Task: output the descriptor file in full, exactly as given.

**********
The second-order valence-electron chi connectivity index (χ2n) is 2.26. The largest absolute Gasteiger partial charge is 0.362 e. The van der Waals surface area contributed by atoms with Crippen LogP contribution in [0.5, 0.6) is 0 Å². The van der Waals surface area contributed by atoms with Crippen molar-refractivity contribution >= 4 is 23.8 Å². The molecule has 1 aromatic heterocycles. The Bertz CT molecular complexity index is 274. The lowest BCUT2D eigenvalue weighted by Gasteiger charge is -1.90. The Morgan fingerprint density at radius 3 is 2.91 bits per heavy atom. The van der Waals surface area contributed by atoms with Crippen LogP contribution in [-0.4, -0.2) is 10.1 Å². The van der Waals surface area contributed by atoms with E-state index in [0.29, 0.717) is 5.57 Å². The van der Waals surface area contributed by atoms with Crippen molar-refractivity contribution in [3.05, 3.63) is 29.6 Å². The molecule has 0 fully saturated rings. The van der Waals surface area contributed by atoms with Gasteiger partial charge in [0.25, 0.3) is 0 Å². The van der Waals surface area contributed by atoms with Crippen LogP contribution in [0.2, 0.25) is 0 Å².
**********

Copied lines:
The second-order valence-electron chi connectivity index (χ2n) is 2.26. The largest absolute Gasteiger partial charge is 0.362 e. The van der Waals surface area contributed by atoms with Crippen LogP contribution in [0.5, 0.6) is 0 Å². The van der Waals surface area contributed by atoms with Crippen molar-refractivity contribution >= 4 is 23.8 Å². The molecule has 1 aromatic heterocycles. The Bertz CT molecular complexity index is 274. The lowest BCUT2D eigenvalue weighted by Gasteiger charge is -1.90. The Morgan fingerprint density at radius 3 is 2.91 bits per heavy atom. The van der Waals surface area contributed by atoms with Crippen LogP contribution in [-0.4, -0.2) is 10.1 Å². The van der Waals surface area contributed by atoms with E-state index in [0.29, 0.717) is 5.57 Å². The van der Waals surface area contributed by atoms with Crippen molar-refractivity contribution in [3.05, 3.63) is 29.6 Å². The molecule has 0 fully saturated rings. The van der Waals surface area contributed by atoms with Gasteiger partial charge in [0.25, 0.3) is 0 Å². The van der Waals surface area contributed by atoms with Crippen LogP contribution in [0.2, 0.25) is 0 Å².